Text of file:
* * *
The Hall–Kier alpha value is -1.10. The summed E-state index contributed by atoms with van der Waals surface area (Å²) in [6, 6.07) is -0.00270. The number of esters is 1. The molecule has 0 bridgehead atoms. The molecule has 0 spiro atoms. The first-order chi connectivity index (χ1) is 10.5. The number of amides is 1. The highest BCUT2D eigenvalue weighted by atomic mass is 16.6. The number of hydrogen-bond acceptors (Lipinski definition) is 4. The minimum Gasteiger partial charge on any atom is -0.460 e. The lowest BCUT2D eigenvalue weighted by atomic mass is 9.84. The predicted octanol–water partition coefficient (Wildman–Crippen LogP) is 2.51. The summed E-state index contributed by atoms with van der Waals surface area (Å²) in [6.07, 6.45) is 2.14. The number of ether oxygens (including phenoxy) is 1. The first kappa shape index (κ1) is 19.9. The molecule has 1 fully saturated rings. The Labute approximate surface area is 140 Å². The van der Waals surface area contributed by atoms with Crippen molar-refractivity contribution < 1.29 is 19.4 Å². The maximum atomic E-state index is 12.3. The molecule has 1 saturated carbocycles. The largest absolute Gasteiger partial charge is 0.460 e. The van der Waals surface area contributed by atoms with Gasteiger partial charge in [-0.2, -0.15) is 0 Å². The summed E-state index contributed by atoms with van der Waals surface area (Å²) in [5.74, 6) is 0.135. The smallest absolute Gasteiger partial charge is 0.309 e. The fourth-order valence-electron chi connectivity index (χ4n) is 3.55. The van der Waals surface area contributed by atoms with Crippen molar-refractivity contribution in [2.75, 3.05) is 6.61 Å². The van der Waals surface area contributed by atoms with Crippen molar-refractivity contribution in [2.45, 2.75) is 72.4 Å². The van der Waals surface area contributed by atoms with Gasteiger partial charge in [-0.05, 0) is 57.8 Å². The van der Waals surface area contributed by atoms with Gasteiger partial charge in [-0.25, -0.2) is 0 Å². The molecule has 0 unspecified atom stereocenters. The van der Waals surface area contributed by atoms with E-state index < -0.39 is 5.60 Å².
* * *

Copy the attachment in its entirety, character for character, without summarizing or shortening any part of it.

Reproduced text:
The Hall–Kier alpha value is -1.10. The summed E-state index contributed by atoms with van der Waals surface area (Å²) in [6, 6.07) is -0.00270. The number of esters is 1. The molecule has 0 bridgehead atoms. The molecule has 0 spiro atoms. The first-order chi connectivity index (χ1) is 10.5. The number of amides is 1. The highest BCUT2D eigenvalue weighted by atomic mass is 16.6. The number of hydrogen-bond acceptors (Lipinski definition) is 4. The minimum Gasteiger partial charge on any atom is -0.460 e. The lowest BCUT2D eigenvalue weighted by atomic mass is 9.84. The predicted octanol–water partition coefficient (Wildman–Crippen LogP) is 2.51. The summed E-state index contributed by atoms with van der Waals surface area (Å²) in [6.07, 6.45) is 2.14. The number of ether oxygens (including phenoxy) is 1. The first kappa shape index (κ1) is 19.9. The molecule has 1 fully saturated rings. The Labute approximate surface area is 140 Å². The van der Waals surface area contributed by atoms with Crippen molar-refractivity contribution < 1.29 is 19.4 Å². The maximum atomic E-state index is 12.3. The molecule has 1 saturated carbocycles. The largest absolute Gasteiger partial charge is 0.460 e. The van der Waals surface area contributed by atoms with Gasteiger partial charge in [-0.2, -0.15) is 0 Å². The summed E-state index contributed by atoms with van der Waals surface area (Å²) in [5.74, 6) is 0.135. The smallest absolute Gasteiger partial charge is 0.309 e. The fourth-order valence-electron chi connectivity index (χ4n) is 3.55. The van der Waals surface area contributed by atoms with Crippen molar-refractivity contribution in [2.75, 3.05) is 6.61 Å². The van der Waals surface area contributed by atoms with Crippen molar-refractivity contribution in [2.45, 2.75) is 72.4 Å². The van der Waals surface area contributed by atoms with Gasteiger partial charge in [-0.05, 0) is 57.8 Å². The van der Waals surface area contributed by atoms with Gasteiger partial charge in [-0.25, -0.2) is 0 Å². The molecule has 0 unspecified atom stereocenters. The van der Waals surface area contributed by atoms with E-state index < -0.39 is 5.60 Å².